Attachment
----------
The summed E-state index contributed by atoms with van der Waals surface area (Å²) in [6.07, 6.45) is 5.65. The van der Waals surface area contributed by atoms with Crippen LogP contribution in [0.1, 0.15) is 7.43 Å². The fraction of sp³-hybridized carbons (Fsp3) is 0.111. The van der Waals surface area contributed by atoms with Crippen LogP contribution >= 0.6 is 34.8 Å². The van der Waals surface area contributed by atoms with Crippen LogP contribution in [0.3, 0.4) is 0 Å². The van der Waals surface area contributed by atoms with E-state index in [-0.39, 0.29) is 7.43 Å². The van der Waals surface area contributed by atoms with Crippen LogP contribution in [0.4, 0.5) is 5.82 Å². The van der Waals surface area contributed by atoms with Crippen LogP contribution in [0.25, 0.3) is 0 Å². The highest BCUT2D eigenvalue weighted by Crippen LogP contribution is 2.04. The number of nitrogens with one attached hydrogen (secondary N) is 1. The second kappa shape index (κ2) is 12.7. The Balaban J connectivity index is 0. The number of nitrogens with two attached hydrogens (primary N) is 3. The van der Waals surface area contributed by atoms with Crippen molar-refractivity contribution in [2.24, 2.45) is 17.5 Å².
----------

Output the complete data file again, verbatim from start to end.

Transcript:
The summed E-state index contributed by atoms with van der Waals surface area (Å²) in [6.07, 6.45) is 5.65. The van der Waals surface area contributed by atoms with Crippen LogP contribution in [0.1, 0.15) is 7.43 Å². The fraction of sp³-hybridized carbons (Fsp3) is 0.111. The van der Waals surface area contributed by atoms with Crippen LogP contribution >= 0.6 is 34.8 Å². The van der Waals surface area contributed by atoms with Crippen LogP contribution in [0.3, 0.4) is 0 Å². The van der Waals surface area contributed by atoms with E-state index in [-0.39, 0.29) is 7.43 Å². The van der Waals surface area contributed by atoms with Crippen LogP contribution in [0.4, 0.5) is 5.82 Å². The van der Waals surface area contributed by atoms with Crippen LogP contribution in [0.25, 0.3) is 0 Å². The highest BCUT2D eigenvalue weighted by Crippen LogP contribution is 2.04. The number of nitrogens with one attached hydrogen (secondary N) is 1. The second kappa shape index (κ2) is 12.7. The Balaban J connectivity index is 0. The number of nitrogens with two attached hydrogens (primary N) is 3. The van der Waals surface area contributed by atoms with Crippen molar-refractivity contribution in [2.24, 2.45) is 17.5 Å².